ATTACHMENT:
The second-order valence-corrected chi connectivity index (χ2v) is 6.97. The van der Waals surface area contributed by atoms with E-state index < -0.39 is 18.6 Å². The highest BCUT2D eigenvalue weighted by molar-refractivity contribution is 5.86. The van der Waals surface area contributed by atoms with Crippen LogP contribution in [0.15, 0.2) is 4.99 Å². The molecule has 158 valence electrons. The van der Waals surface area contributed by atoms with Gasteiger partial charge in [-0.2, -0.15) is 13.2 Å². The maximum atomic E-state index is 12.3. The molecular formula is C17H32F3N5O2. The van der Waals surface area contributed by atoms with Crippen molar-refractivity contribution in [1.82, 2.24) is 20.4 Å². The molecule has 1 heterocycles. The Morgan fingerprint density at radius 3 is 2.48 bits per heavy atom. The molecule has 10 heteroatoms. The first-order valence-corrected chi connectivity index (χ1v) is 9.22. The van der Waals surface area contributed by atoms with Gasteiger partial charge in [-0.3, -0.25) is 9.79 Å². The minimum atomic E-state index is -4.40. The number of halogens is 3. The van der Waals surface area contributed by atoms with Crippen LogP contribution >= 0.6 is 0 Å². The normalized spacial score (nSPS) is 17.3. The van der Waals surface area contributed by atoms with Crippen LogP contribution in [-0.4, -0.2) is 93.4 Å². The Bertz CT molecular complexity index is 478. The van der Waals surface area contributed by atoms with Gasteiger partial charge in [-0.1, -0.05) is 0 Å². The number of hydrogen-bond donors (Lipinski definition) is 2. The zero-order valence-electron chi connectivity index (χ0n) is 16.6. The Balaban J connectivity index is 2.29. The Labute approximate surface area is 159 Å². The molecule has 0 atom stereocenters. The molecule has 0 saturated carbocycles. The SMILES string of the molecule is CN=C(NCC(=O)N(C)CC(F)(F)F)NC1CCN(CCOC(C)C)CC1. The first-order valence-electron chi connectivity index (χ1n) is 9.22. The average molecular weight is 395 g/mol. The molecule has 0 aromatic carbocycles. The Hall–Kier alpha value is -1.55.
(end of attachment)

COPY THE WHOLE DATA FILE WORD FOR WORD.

The second-order valence-corrected chi connectivity index (χ2v) is 6.97. The van der Waals surface area contributed by atoms with E-state index < -0.39 is 18.6 Å². The highest BCUT2D eigenvalue weighted by molar-refractivity contribution is 5.86. The van der Waals surface area contributed by atoms with Crippen LogP contribution in [0.15, 0.2) is 4.99 Å². The molecule has 158 valence electrons. The van der Waals surface area contributed by atoms with Gasteiger partial charge in [-0.2, -0.15) is 13.2 Å². The maximum atomic E-state index is 12.3. The molecular formula is C17H32F3N5O2. The van der Waals surface area contributed by atoms with Crippen molar-refractivity contribution in [1.82, 2.24) is 20.4 Å². The molecule has 1 heterocycles. The Morgan fingerprint density at radius 3 is 2.48 bits per heavy atom. The molecule has 10 heteroatoms. The first-order valence-corrected chi connectivity index (χ1v) is 9.22. The van der Waals surface area contributed by atoms with Gasteiger partial charge in [-0.3, -0.25) is 9.79 Å². The minimum atomic E-state index is -4.40. The number of halogens is 3. The van der Waals surface area contributed by atoms with Crippen LogP contribution >= 0.6 is 0 Å². The normalized spacial score (nSPS) is 17.3. The van der Waals surface area contributed by atoms with Crippen LogP contribution in [-0.4, -0.2) is 93.4 Å². The Bertz CT molecular complexity index is 478. The van der Waals surface area contributed by atoms with Gasteiger partial charge in [-0.1, -0.05) is 0 Å². The number of hydrogen-bond donors (Lipinski definition) is 2. The zero-order valence-electron chi connectivity index (χ0n) is 16.6. The Balaban J connectivity index is 2.29. The Labute approximate surface area is 159 Å². The molecule has 0 atom stereocenters. The molecule has 0 saturated carbocycles. The SMILES string of the molecule is CN=C(NCC(=O)N(C)CC(F)(F)F)NC1CCN(CCOC(C)C)CC1. The first-order valence-electron chi connectivity index (χ1n) is 9.22. The average molecular weight is 395 g/mol. The molecule has 0 aromatic carbocycles. The Hall–Kier alpha value is -1.55.